The State of Android Apps, Part One: The Big Names

It’s been awhile since we looked at the “state of Android apps” and how they compare to their iOS equivalents. The situation has improved drastically in the past year or so, with most big-name companies overhauling their Android apps as the quality of development tools improved alongside the visibility of the platform.

In the first part of this series, we’re going to look at seven popular apps from major startups. These are all free apps for services that are either offered without fee, or in the case of Evernote, as a “freemium” model. The impetus for this post came from my transition to Android from iPhone, and the realization that there are fewer “core” experiences I miss going from Apple to Google. In the second part of the series, we’ll look at the areas in which Android finds itself at a disadvantage, namely “exclusives” such as Letterpress, Vine and Tweetbot, as well as some smaller brands that have yet to really take Android all that seriously.

The takeaway from this brief experiment is that, in most ways, the feature sets and performance of each Android app listed here is identical to its iPhone equivalent. If you’re trepidatious about switching from an iPhone to a Galaxy S4 or HTC One and are happy to search for a few lesser-known equivalents to some high-profile exclusives (for example, Draft for Drafts, Falcon for Tweetbot) you should find yourself without too much angst.

All screenshots below are taken with an HTC One (left) and an iPhone 5 (right).


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Rdio is a good example of an app that has focused on platform equality through the ages, even on less popular platforms like BlackBerry and Windows Phone.

Recently, the company released an update to both its Android and iOS apps that bring the two within pixels of one another, even using the same left-side control scheme and colour palette between them.

Functionally, the two are the same, though the Android version supports in-line controls through the notification shade. The iPhone version does have a prettier “hold for more” menu — when you hold on an album or song, it takes you to a separate page with a lovely textured background — while the Android version sticks to a simple system popup to add music to your Collection or search for more.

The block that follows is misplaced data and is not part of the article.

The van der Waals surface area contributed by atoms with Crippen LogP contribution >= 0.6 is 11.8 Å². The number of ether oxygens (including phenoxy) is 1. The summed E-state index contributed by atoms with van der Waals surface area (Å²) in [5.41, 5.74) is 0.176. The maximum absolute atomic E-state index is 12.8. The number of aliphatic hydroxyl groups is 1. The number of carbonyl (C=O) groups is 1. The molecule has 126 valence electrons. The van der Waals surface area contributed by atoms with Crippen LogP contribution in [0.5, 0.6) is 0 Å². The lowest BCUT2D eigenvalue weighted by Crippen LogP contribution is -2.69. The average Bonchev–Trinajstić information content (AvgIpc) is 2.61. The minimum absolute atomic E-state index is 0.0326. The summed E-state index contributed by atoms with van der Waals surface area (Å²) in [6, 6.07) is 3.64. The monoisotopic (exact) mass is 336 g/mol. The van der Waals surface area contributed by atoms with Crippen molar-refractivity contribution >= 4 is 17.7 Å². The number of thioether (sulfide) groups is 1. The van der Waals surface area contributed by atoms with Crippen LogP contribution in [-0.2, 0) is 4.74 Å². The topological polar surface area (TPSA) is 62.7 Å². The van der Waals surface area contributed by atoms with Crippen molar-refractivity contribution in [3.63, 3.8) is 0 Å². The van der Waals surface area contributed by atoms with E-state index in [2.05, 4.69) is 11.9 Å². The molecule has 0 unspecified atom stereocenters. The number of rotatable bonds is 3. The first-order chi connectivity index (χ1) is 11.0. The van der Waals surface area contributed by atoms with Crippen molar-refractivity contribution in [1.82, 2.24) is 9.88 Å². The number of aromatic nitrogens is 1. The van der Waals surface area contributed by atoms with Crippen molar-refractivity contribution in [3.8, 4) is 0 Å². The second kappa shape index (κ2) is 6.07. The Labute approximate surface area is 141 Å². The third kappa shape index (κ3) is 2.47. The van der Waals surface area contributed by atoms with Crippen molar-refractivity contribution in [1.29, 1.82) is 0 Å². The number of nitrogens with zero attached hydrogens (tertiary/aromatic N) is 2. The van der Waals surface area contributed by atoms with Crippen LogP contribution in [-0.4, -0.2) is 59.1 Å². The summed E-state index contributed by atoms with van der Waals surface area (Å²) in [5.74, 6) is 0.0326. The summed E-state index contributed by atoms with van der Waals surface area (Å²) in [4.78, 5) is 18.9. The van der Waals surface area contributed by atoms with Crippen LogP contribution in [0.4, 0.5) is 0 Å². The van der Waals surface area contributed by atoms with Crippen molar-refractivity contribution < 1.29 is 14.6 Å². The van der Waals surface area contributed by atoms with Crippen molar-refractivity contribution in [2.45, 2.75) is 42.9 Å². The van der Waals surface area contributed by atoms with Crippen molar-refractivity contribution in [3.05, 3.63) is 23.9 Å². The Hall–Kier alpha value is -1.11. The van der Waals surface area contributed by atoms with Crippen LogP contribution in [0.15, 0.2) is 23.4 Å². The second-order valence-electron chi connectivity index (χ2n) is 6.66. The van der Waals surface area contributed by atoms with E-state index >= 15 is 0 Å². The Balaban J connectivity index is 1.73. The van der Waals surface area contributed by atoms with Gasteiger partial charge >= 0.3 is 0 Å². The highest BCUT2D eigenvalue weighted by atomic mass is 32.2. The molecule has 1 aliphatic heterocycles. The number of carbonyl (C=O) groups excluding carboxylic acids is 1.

Curiously, the Android version sticks the Search action in the top Action Bar, along with the Refresh icon, whereas the iPhone version employs the popular pull-to-refresh and sticks the Search panel in the sliding menu.


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Twitter for Android recently received a pretty significant visual overhaul, bringing a more Google-approved “Holo” look along with an extended Discovery experience. Twitter for iOS remained ahead of its Android equivalent in terms of features and design for a long time, but these days, aside from the lack of an Android tablet version, the two are quite equal.

Android differs in some aesthetic ways, putting the four-button navigation row below the top action bar, where it’s on the bottom in the iPhone app. Twitter also recently added an easy way to switch between accounts on Twitter for Android when it added a three-dot menu button to the app.

Twitter for Android suffers from a few performance issues, especially when inputting text. The situation is vastly improved over a year ago, but we wish the company would put as much effort into making the app run smoothly as it did to overhaul its design.


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Instagram for Android does everything its iPhone counterpart excels at, but feels clunkier all the same. It could be something to do with the different camera workflows, which is not quite as intuitive as it is on iOS, or it could be the fact that the app’s design just works better on the iPhone, but Instagram for Android, like Facebook, is in need of a visual overhaul.

That being said, Instagram has taken to updating its Android app around the same time as the iPhone version, and it contains all of the same filters and features. It performs very well on modern Android devices, and was recently updated with a new camera interface, doing away with the traditional cropping feature in favour of a simpler grid-and-snap lens.

Now all we need is Vine.